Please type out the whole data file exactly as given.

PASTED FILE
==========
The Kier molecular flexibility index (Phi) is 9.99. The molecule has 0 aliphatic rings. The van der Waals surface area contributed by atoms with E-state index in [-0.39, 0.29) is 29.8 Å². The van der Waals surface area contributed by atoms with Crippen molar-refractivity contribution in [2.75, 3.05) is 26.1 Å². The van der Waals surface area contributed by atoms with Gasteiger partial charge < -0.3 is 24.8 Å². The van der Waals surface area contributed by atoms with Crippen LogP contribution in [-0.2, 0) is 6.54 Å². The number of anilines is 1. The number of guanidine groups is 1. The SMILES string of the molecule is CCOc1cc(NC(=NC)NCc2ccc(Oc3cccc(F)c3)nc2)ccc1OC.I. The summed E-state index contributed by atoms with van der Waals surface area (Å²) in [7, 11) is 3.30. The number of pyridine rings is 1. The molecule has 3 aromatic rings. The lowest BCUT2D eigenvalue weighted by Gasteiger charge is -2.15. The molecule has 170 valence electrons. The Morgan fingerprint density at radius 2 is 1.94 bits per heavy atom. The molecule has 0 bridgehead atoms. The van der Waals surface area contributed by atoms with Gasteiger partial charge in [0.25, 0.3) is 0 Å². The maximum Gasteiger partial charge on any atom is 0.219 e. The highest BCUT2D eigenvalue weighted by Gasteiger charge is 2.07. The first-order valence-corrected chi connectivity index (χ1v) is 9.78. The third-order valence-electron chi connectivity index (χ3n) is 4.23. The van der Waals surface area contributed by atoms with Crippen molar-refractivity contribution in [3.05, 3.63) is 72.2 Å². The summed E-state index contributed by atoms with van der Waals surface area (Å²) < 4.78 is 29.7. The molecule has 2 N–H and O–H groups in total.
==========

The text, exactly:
The Kier molecular flexibility index (Phi) is 9.99. The molecule has 0 aliphatic rings. The van der Waals surface area contributed by atoms with E-state index in [-0.39, 0.29) is 29.8 Å². The van der Waals surface area contributed by atoms with Crippen molar-refractivity contribution in [2.75, 3.05) is 26.1 Å². The van der Waals surface area contributed by atoms with Gasteiger partial charge < -0.3 is 24.8 Å². The van der Waals surface area contributed by atoms with Crippen LogP contribution in [-0.2, 0) is 6.54 Å². The number of anilines is 1. The number of guanidine groups is 1. The SMILES string of the molecule is CCOc1cc(NC(=NC)NCc2ccc(Oc3cccc(F)c3)nc2)ccc1OC.I. The summed E-state index contributed by atoms with van der Waals surface area (Å²) in [7, 11) is 3.30. The number of pyridine rings is 1. The molecule has 3 aromatic rings. The lowest BCUT2D eigenvalue weighted by Gasteiger charge is -2.15. The molecule has 170 valence electrons. The Morgan fingerprint density at radius 2 is 1.94 bits per heavy atom. The molecule has 0 bridgehead atoms. The van der Waals surface area contributed by atoms with Gasteiger partial charge in [0.25, 0.3) is 0 Å². The maximum Gasteiger partial charge on any atom is 0.219 e. The highest BCUT2D eigenvalue weighted by Gasteiger charge is 2.07. The first-order valence-corrected chi connectivity index (χ1v) is 9.78. The third-order valence-electron chi connectivity index (χ3n) is 4.23. The van der Waals surface area contributed by atoms with Crippen molar-refractivity contribution in [3.05, 3.63) is 72.2 Å². The summed E-state index contributed by atoms with van der Waals surface area (Å²) < 4.78 is 29.7. The molecule has 2 N–H and O–H groups in total.